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Three Volusia County attorneys are in the race to replace a Circuit Court judge who retired.

Candidates in the Group 15 race are Linda Gaustad, who has a solo law practice in Orange City, Sebrina Slack, a managing attorney and shareholder in a prominent law firm in DeLand, and Ryan Will, an assistant state attorney based in Daytona Beach.

Gaustad and Slack unsuccessfully ran in separate judgeship races two years ago. Will, the son of a longtime, now-retired judge, is in his first campaign.

The contested race will appear on the ballot in the Tuesday, Aug. 28, primary election. If none of the three candidates gets more than 50 percent of the votes, a runoff between the top two will be held in the Tuesday, Nov. 6, general election.

Linda Gaustad

Gaustad said after 18 years of running a full-service, solo legal practice, she has helped thousands of clients in all areas of the law. She said that well-rounded experience would make her a good judge, and she would be honored to serve the community on the bench.

“Operating a business makes you multi-task and be committed to getting things done in a legal and business sense,” Gaustad told The Beacon. “That experience will be beneficial in a courtroom.”

Gaustad began her legal career as an assistant public defender in the appellate courts, than started her private practice in 2002. 

The advantage of being a sole practitioner, she said, is that an attorney can practice in any area of the law, not just in cases that are assigned to him or her.

Gaustad has been married for 29 years; she has two adult daughters and four grandchildren.

For more information, visit www.lindaforjudge.org.

Sebrina Slack

Slack has been an attorney for 18 years, 16 of which included trial work, with more than 100 cases going to trial. 

She also has experience as a felony prosecutor in the 7th Judicial Circuit and now is in private practice with the firm Landis Graham French, P.A., in DeLand, where she has handled many kinds of legal work.

In the early 2000s, Slack also worked for nearly two years with the state Department of Revenue’s Sales Tax Division in Tallahassee before returning to her roots in Volusia County. 

She said she has the most experience working in Circuit Court, and wants to serve her community.

“You need a judge who’s competent in all areas and can run a courtroom,” Slack said. “I know I can do the job.”

Slack and her husband have been married since 2009. They live in DeLeon Springs with their two dogs, and are avid outdoors enthusiasts.

For more information, visit www.sebrinaslackforjudge.com.

{{tncms-inline content=”&lt;p&gt;Eight of the nine nonpartisan races for circuit judge in the 7th Judicial Circuit were decided when qualifying ended at noon May 4. &lt;/p&gt; &lt;p&gt;None of these eight incumbents drew challengers, so they retained their seats on the bench. The one contested race doesn’t have an incumbent because the sitting judge retired.&lt;/p&gt; &lt;p&gt;Getting new six-year terms, starting in January 2019, were Lee Smith in Group 1, Patti Ann Christensen in Group 2, Chris France in Group 8, Terence R. Perkins in Group 9, Mary G. Jolley in Group 12, Leah Case in Group 16, Elizabeth A. Blackburn in Group 21, and Clyde E. Wolfe in Group 27. &lt;/p&gt; &lt;p&gt;Circuit judges are paid a state-mandated $160,688 per year and serve six-year terms before facing voters for re-election.&lt;/p&gt;” id=”cc4bed83-faab-467b-8c35-1c1d6ea600fb” style-type=”info” title=”Eight judges keep seats” type=”relcontent”}}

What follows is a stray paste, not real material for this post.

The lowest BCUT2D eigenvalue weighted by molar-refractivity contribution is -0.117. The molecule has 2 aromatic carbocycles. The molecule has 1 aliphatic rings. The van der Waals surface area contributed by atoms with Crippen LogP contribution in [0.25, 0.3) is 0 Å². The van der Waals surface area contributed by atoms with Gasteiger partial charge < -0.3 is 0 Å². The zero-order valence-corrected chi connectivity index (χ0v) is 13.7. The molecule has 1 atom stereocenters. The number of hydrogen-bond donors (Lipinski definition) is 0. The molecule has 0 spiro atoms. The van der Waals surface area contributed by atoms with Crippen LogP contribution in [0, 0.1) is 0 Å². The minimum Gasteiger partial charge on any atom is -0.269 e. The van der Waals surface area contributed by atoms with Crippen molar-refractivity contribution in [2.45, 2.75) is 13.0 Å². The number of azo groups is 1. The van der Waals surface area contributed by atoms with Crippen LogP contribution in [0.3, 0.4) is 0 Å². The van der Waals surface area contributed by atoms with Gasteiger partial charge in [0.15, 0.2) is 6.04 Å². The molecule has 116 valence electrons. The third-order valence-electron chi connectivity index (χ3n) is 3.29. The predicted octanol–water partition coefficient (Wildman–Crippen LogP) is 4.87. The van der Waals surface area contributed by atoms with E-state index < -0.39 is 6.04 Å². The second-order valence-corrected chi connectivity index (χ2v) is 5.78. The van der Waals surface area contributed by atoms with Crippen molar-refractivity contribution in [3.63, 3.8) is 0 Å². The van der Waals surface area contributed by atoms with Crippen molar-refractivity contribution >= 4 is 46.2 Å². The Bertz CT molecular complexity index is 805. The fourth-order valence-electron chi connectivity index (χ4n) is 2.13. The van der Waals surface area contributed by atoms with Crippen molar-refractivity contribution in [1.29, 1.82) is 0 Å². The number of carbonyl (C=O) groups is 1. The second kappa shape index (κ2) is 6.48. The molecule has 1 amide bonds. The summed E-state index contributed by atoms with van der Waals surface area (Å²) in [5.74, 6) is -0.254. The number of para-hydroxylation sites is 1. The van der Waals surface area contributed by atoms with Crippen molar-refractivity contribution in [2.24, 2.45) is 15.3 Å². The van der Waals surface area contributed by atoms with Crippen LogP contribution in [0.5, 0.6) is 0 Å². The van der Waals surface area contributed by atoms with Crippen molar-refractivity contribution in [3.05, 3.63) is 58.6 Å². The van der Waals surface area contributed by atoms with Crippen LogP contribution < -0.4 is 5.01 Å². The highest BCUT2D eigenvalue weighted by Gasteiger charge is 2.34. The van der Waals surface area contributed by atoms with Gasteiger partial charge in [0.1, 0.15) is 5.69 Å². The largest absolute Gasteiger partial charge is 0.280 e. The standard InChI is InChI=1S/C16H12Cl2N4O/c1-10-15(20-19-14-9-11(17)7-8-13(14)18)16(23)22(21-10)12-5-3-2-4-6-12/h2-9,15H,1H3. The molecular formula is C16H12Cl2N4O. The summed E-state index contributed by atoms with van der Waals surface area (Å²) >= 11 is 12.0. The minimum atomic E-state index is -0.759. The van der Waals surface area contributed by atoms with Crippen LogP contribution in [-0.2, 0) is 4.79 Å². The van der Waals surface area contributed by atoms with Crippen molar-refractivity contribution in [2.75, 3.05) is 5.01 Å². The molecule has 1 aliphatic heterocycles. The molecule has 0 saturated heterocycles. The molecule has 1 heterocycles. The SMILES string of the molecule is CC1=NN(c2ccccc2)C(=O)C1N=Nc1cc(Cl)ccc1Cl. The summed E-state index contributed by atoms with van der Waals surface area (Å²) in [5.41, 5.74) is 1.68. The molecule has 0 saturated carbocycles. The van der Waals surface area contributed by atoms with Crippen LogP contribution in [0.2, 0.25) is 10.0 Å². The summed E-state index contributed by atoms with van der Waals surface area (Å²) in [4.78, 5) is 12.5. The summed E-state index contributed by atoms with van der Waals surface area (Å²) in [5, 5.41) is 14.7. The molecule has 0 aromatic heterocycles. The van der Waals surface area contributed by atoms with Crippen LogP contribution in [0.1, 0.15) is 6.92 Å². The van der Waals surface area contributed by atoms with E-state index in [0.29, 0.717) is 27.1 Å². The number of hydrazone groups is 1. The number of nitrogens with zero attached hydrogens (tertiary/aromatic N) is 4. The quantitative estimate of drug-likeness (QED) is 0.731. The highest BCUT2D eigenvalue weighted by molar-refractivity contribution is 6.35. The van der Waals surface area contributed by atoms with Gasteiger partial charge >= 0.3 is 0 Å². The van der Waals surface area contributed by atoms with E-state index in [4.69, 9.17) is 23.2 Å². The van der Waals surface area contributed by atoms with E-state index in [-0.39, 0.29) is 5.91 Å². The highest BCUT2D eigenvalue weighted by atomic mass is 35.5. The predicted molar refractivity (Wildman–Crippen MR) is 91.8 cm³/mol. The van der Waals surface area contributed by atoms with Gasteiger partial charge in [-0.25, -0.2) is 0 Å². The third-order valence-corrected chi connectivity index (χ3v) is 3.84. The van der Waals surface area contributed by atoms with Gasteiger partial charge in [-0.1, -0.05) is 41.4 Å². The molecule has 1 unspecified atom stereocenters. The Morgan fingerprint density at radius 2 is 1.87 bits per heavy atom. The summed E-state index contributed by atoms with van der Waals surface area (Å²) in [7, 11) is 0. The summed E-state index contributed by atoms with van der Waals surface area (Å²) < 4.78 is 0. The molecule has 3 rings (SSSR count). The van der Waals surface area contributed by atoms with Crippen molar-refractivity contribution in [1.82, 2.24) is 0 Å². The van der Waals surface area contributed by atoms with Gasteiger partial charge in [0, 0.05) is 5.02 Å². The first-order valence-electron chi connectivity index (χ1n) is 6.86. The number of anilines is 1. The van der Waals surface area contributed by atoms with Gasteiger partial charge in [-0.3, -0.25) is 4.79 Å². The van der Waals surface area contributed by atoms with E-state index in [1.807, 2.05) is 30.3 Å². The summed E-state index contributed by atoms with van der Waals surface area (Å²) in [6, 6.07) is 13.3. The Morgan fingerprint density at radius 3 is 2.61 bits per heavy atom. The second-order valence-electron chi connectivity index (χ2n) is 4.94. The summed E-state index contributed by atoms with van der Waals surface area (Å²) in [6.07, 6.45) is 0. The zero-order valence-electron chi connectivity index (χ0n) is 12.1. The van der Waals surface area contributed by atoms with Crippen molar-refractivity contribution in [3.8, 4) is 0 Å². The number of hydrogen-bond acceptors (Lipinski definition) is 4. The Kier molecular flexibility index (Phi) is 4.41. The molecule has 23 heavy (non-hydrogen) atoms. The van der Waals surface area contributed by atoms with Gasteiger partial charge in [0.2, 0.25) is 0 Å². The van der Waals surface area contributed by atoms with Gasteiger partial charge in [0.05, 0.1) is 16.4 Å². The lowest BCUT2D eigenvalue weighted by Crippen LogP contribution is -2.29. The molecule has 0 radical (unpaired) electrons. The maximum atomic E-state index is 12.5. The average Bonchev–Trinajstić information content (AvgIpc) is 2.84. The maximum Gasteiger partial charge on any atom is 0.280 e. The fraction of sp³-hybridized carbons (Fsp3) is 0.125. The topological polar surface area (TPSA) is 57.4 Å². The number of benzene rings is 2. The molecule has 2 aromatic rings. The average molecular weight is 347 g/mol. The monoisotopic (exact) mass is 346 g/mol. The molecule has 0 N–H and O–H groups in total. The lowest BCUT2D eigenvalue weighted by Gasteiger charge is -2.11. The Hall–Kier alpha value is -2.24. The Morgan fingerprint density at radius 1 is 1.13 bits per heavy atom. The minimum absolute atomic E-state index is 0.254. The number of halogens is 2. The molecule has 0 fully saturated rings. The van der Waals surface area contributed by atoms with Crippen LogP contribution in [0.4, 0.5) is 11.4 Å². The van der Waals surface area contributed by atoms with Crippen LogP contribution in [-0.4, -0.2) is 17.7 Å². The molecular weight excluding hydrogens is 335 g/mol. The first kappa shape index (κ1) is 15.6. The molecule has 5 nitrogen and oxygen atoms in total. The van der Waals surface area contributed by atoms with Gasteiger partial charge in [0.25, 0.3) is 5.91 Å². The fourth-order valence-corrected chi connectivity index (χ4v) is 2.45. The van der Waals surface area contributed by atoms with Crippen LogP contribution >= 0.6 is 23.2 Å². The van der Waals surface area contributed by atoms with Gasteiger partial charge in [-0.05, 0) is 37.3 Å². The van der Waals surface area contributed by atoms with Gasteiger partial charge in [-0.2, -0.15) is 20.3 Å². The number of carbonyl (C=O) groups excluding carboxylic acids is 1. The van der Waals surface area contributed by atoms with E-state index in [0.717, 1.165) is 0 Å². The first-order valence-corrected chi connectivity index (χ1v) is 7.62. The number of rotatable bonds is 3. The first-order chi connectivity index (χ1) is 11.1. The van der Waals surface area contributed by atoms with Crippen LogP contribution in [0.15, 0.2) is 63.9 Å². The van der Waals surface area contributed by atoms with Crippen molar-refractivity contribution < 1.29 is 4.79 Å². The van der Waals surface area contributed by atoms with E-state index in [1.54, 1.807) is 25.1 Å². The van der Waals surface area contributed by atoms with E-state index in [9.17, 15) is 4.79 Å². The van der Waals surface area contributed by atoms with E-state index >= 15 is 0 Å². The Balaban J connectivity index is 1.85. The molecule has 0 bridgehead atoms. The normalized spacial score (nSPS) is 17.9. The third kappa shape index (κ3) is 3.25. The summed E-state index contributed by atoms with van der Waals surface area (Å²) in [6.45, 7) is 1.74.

Ryan Will

Will is running for circuit judge because that has been a lifelong ambition. As a small boy, he told The Beacon, he always wanted to be a lawyer and, eventually, a judge.

“With my litigation experience, I think I will be a good one,” he said. 

Will worked for an oil and gas company for about a year before joining the State Attorney’s Office in 2006, and moving to its Homicide Investigations Unit in 2010. 

“I’ve always wanted to be in a courtroom, and taking a job with the State Attorney’s Office allowed me to do that,” he said.

In addition to prosecuting homicide cases, Will also has prosecuted sexual predators, drug dealers, repeat offenders, white-collar criminals, and those who prey on the elderly. 

Will, the son of retired Circuit Judge Joseph G. Will, is a native of Volusia County and a graduate of Seabreeze High School. He is married to Bryn McGuire Will. 

The couple are raising three young children in Daytona Beach.

For more information, visit www.electryanwill.com.


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